Ballard pulls fast one on Sox

April 25, 1991|By Jim Henneman | Jim Henneman,Evening Sun Staff

CHICAGO -- Jeff Ballard isn't known for his fastball, but that's the pitch that put him in charge of the Chicago White Sox last night.

"The fastball set up everything," the lefthander said after the 5-1 win that snapped the Orioles' three-game losing streak. "For somebody with my style, you like to be able to get people out with the fastball.

"I was able to get a lot of guys out early in the count. I had real good command of the fastball. That made everything else more effective."

Ballard (2-1) came within one inning of pitching the first complete game of the year for the Orioles. He also came close to facing the minimum number of hitters possible -- facing only 24 over the first eight innings.

"I was aware of it," said Ballard. "I thought I might get it. That's a big feeling -- more than just a shutout when you have a chance to do something out of the ordinary.

"It would have been nice. The triple play would've done it," said Ballard.

He was referring to the triple play while he was pitching last year -- and that manager Frank Robinson removed him after Ron Karkovice and Ozzie Guillen led off the ninth with singles.

"When I went out there he asked me if I was sure I wanted to do this [take Ballard out]," said Robinson. "I told him, 'As sure as I'm standing here.' "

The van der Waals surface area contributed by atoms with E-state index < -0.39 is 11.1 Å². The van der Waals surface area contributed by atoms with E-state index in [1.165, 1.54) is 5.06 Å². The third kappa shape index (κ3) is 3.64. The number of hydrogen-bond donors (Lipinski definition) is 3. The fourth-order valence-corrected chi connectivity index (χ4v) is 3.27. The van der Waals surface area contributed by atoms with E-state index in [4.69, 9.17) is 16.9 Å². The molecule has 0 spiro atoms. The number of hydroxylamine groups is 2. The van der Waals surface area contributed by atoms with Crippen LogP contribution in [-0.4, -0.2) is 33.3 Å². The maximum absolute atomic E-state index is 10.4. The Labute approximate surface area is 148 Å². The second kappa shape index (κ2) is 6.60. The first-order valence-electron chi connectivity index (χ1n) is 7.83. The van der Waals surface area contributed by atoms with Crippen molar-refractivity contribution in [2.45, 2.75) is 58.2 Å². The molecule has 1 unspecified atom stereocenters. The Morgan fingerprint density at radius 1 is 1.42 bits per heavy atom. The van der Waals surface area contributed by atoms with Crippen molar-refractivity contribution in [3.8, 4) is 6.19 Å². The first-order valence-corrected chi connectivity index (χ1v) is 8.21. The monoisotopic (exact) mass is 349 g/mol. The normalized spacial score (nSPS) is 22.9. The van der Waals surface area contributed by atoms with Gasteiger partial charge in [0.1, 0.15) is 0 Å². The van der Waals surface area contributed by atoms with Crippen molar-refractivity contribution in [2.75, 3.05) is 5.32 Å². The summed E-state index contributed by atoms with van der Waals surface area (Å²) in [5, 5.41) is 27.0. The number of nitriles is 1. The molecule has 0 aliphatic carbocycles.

Robinson wasn't aware that Ballard had faced the minimum number of hitters (while allowing four hits) in the first eight innings, but Ballard knew he was on the verge of something special.

"I'm way ahead of schedule," quipped Ballard, who matched his win total of 1990. "I guess all in all it's been a good year. It should be all downhill from here."

Ballard threw only 93 pitches and was aided by a pair of double plays, a runner thrown out stealing and an outfield assist from Dwight Evans on Karkovice's bloop single.

"I did what you have to do when you get a lead -- concentrated and pitched," said Ballard. "Sometimes when you get ahead you take things for granted, then boom, it gets away from you."

The win enabled Ballard to extract a measure of revenge for the 9-1 loss he suffered Opening Day, when Sammy Sosa had two home runs. "They attacked the same way they always do," said Ballard. "It's a good lineup and [Frank] Thomas gives them some pop."

But this was a night when Ballard was fine-tuned, 1989 style. He had a four-run lead by the fourth inning and never looked back.

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